Another entrepreneur hired me to be the voice of his “Travel Around Edmonds” tapes.  Yep, we’re talking cassettes.  You’d get a map, drive to that location, then press play on your car’s cassette machine and then a friendly voice would tell you about the touristy aspects of this part of town. I’ve got some of those cassettes at home, too.

One of the more interesting ventures I partnered in was creating audiobooks of the Wizard of Oz series.  I believe we recorded three of the books with narrator Debbie Deutsch and a young girl named Alexandria.  Man, we spent a lot of time in the studio doing those.  I was every other voice in the book—the Wizard, the Scarecrow, the Tin Woodsman, the Lion, the Winkies, etc.  A guy named Bill Wright was a major Oz fan and wanted to create a franchise.  Again, on cassettes and technology soon made them obsolete.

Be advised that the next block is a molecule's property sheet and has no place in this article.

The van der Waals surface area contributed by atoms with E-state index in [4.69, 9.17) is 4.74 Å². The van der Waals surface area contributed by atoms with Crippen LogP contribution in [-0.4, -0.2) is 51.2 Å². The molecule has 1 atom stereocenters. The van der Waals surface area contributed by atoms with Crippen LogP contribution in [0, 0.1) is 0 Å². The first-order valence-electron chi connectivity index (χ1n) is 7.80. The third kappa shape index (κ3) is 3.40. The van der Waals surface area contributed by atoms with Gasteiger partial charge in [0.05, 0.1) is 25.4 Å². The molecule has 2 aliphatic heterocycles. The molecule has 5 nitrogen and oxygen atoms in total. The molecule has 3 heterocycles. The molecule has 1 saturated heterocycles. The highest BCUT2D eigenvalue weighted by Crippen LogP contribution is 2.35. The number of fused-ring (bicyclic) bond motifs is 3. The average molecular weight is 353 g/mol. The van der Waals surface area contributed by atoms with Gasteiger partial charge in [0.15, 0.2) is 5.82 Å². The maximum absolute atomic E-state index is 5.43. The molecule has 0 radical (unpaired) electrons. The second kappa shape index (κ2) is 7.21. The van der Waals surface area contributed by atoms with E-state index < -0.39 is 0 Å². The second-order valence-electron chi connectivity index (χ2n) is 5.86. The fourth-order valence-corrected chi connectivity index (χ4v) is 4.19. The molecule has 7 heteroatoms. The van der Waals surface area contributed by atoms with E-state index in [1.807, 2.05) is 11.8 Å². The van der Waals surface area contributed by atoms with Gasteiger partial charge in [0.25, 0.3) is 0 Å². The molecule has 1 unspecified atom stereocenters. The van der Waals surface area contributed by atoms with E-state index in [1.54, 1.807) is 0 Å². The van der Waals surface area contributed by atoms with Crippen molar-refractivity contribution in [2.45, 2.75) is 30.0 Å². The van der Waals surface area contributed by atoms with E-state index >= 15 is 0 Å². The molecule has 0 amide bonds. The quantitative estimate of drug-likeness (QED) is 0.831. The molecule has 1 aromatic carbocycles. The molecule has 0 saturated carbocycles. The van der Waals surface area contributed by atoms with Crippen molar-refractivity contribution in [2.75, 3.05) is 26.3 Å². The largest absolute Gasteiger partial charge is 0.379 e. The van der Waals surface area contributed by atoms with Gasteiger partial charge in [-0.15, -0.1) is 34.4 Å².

Probably the most disappointing attempt at greatness was pursuing a career as a screenwriter.  Oh, scripts have been written and I’m pretty proud of them.  Several were carried around by an agent for three years, hoping to find that crack in Hollywood’s door.  Alas, we came up empty.

But I tell you what—a couple of those movies WILL be made.  As my skill-set increases, I’ve been learning more and more about what goes into filming and my plans are, to some day just do the darn movies myself.

Especially if the market for cassettes of Inspector Gadget giving you a guided tour through the land of Oz takes off.

 

Tim Hunter

Posted by: Tim Hunter | June 10, 2014

Watch Me Scatter the Crowd

Jeff Koterba cartoon for January 10, 2013 "Guns"

It’s easy. All I have to do is say, “So, how do you feel about guns?”

Immediately, everyone will scurry over to their corner of the argument. The anti-gun crowd will say we need more restrictions or to outright ban them.

The pro gun crowd will remind you that Nazi Germany did their best to take guns away from private citizens.